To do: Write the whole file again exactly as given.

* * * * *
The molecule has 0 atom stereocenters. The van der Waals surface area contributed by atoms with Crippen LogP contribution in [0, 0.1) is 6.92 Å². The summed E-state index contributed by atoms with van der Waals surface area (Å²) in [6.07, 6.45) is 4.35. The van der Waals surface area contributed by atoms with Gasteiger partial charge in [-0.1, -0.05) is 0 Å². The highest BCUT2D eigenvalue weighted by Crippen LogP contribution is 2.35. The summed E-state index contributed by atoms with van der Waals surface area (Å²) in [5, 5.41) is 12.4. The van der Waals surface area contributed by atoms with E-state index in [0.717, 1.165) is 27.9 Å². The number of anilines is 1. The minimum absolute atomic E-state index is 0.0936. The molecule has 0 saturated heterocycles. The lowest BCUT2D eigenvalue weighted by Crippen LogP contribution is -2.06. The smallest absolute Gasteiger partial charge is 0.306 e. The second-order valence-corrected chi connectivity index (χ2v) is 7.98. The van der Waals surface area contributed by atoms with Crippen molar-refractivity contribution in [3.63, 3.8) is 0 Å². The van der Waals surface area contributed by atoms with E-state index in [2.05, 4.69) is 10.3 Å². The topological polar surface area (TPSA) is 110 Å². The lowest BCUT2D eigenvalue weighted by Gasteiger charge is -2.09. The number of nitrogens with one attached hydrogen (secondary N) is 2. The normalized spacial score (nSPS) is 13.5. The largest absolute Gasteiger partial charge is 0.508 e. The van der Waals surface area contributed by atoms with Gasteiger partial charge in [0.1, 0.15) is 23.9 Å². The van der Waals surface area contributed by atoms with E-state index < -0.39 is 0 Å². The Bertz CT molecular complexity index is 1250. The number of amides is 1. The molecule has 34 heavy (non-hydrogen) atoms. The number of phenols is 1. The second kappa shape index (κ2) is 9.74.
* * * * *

The molecule has 0 atom stereocenters. The van der Waals surface area contributed by atoms with Crippen LogP contribution in [0, 0.1) is 6.92 Å². The summed E-state index contributed by atoms with van der Waals surface area (Å²) in [6.07, 6.45) is 4.35. The van der Waals surface area contributed by atoms with Gasteiger partial charge in [-0.1, -0.05) is 0 Å². The highest BCUT2D eigenvalue weighted by Crippen LogP contribution is 2.35. The summed E-state index contributed by atoms with van der Waals surface area (Å²) in [5, 5.41) is 12.4. The van der Waals surface area contributed by atoms with E-state index in [0.717, 1.165) is 27.9 Å². The number of anilines is 1. The minimum absolute atomic E-state index is 0.0936. The molecule has 0 saturated heterocycles. The lowest BCUT2D eigenvalue weighted by Crippen LogP contribution is -2.06. The smallest absolute Gasteiger partial charge is 0.306 e. The second-order valence-corrected chi connectivity index (χ2v) is 7.98. The van der Waals surface area contributed by atoms with Crippen molar-refractivity contribution in [3.63, 3.8) is 0 Å². The van der Waals surface area contributed by atoms with E-state index in [2.05, 4.69) is 10.3 Å². The topological polar surface area (TPSA) is 110 Å². The lowest BCUT2D eigenvalue weighted by Gasteiger charge is -2.09. The number of nitrogens with one attached hydrogen (secondary N) is 2. The normalized spacial score (nSPS) is 13.5. The largest absolute Gasteiger partial charge is 0.508 e. The van der Waals surface area contributed by atoms with Gasteiger partial charge in [0.1, 0.15) is 23.9 Å². The van der Waals surface area contributed by atoms with E-state index < -0.39 is 0 Å². The Bertz CT molecular complexity index is 1250. The number of amides is 1. The molecule has 34 heavy (non-hydrogen) atoms. The number of phenols is 1. The second kappa shape index (κ2) is 9.74.